Back home, a Prime Minister who just four months ago was riding high in the polls after staring down Obama over a settlement freeze now enjoys the approval of just one in three voters. He’s losing ground on the right to his foreign minister, the hard-liner Avigdor Lieberman, while the center is occupied by Tzipi Livni’s opposition Kadima party, and “Netanyahu is being worn down between them, with no agenda and no hope,” writes Israeli analyst Aluf Benn in Haaretz. “Externally, international pressure is closing him in ever more tightly. ‘The world’ is united in its belief that Israel is clinging to the status quo, and is demanding that it abandon the occupation and the settlements as its contribution to the new regional order. Netanyahu’s warnings that the revolutions in Arab states will strengthen Iran and radical Islam – and that therefore, the wise course is to hunker down and wait – have been either ignored or rejected by a West enthralled by the miracle of ‘Arab democracy’.”

Benn warns that Netanyahu’s main problem now is that he now lacks credibility in the eyes of the Western leaders closest to Israel, much less any others. To have any hope of restoring it, he’d have to make a peace offering to the Palestinians more substantial than any he’s been willing to make until now, but doing so could easily cost him his coalition and his control over government. He’s currently engaged in a few skirmishes with more militant settlers in outposts built without Israeli government approval, but that’s an old routine that risks domestic turmoil without buying him much sympathy abroad, if for no other reason than the international community has seen it all before.

The centerpiece of Netanyahu’s recovery strategy appears to be reheating the souffle of an “interim” peace agreement with the Palestinians. Well, no, not an agreement, because it’s highly unlikely that the Palestinian leadership would agree to what Netanyahu would be willing to offer, but an “arrangement” that could be implemented, the New York Times reports,  “even without Palestinian agreement.”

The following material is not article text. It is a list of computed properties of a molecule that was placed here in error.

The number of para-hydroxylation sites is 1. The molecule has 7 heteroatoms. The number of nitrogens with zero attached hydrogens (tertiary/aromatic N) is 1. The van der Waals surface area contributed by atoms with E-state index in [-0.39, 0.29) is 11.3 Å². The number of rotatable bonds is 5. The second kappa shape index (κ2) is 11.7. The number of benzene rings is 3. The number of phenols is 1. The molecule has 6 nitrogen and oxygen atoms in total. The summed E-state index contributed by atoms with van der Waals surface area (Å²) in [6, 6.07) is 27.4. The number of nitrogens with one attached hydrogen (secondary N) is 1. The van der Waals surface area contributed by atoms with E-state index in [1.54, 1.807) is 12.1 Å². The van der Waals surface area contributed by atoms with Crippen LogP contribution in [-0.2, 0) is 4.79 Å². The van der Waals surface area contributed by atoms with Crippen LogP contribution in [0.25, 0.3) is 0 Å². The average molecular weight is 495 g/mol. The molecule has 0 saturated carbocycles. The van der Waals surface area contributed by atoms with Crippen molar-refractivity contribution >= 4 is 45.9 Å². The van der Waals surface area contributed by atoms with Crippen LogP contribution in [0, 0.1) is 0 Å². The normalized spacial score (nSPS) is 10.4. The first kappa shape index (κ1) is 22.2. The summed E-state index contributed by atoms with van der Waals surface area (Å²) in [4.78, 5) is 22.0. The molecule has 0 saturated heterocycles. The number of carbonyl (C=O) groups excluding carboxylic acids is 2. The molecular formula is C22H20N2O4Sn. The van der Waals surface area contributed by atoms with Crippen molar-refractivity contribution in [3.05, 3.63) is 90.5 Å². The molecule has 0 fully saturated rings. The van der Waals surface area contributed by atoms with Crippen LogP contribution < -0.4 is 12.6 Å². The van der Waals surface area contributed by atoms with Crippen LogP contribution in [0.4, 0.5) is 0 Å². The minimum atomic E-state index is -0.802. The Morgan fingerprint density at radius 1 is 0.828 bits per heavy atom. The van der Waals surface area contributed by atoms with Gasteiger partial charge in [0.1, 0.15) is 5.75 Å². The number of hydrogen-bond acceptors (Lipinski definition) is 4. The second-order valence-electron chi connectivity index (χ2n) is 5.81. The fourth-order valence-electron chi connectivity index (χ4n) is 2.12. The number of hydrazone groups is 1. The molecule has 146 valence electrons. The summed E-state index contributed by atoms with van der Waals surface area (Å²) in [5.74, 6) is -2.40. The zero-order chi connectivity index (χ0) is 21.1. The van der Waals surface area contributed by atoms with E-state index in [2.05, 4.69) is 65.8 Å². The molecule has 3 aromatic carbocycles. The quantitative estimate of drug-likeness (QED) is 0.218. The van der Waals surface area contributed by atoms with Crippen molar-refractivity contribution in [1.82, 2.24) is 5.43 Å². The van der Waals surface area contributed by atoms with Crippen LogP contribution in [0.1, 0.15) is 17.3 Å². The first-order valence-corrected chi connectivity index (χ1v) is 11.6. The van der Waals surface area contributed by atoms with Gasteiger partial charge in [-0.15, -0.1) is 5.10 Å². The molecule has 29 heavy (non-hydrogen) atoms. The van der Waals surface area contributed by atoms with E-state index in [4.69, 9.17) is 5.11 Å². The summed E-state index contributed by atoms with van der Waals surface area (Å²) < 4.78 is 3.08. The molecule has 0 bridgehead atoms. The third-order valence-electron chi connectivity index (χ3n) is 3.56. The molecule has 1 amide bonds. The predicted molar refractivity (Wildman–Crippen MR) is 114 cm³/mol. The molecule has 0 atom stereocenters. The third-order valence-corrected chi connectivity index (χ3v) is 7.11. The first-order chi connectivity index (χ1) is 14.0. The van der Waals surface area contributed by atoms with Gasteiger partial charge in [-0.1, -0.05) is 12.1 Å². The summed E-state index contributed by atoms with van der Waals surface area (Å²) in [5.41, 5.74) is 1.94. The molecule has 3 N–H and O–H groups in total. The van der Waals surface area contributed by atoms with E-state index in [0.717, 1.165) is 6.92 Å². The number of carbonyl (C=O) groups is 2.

That’s how the Israelis did their Gaza pullout, after all, and although details are not known and are still being debated, indications are that it would involve some form of recognition of a Palestinian state with “provisional borders”, i.e. the current boundaries — giving the Palestinians “statehood” in around  60% of the West Bank, but keeping all the major settlements and the Jordan Valley, which would effectively mean keeping such a “state” encircled.

But you don’t need to be Julia Childs to know you can’t reheat a souffle.

Besides, such fare has been served up the Palestinians before, and they’ve declined to partake. By taking the demand for Israel to halt settlement construction to the U.N. Security Council over US objections, the Palestinian leadership effectively  declared an end to the peace process as we’ve known it. They may not necessarily have intended the move to be that final, of course, but the winds of change that have swept across the Arab world will leave the Palestinian public in no mood to indulge anything deemed to be capitulation before the Israelis. Indeed, Palestinian leaders, including the West’s favorite, Prime Minister Salam Fayyad, spoke last week of forming a unity government with Hamas — a longstanding red line for the Israelis and Washington. Asked whether such a move would imperil peace negotiations, PA spokesman Ghassan Khatib pointed out that the question was moot since there are no negotiations under way.

The Arab rebellion against self-serving autocrats threatens to sweep away the Palestinian authority, too. Even if they wanted to deal on Netanyahu’s restrictive terms — and there’s no reason to believe they are — they couldn’t afford to do so, politically. Instead, the Palestinians are likely to raise the pressure through protests on the ground and diplomatic action on the international front, while the Israelis continue to drift, unable to find traction with either the Palestinians or the international community for their version of a peace agreement.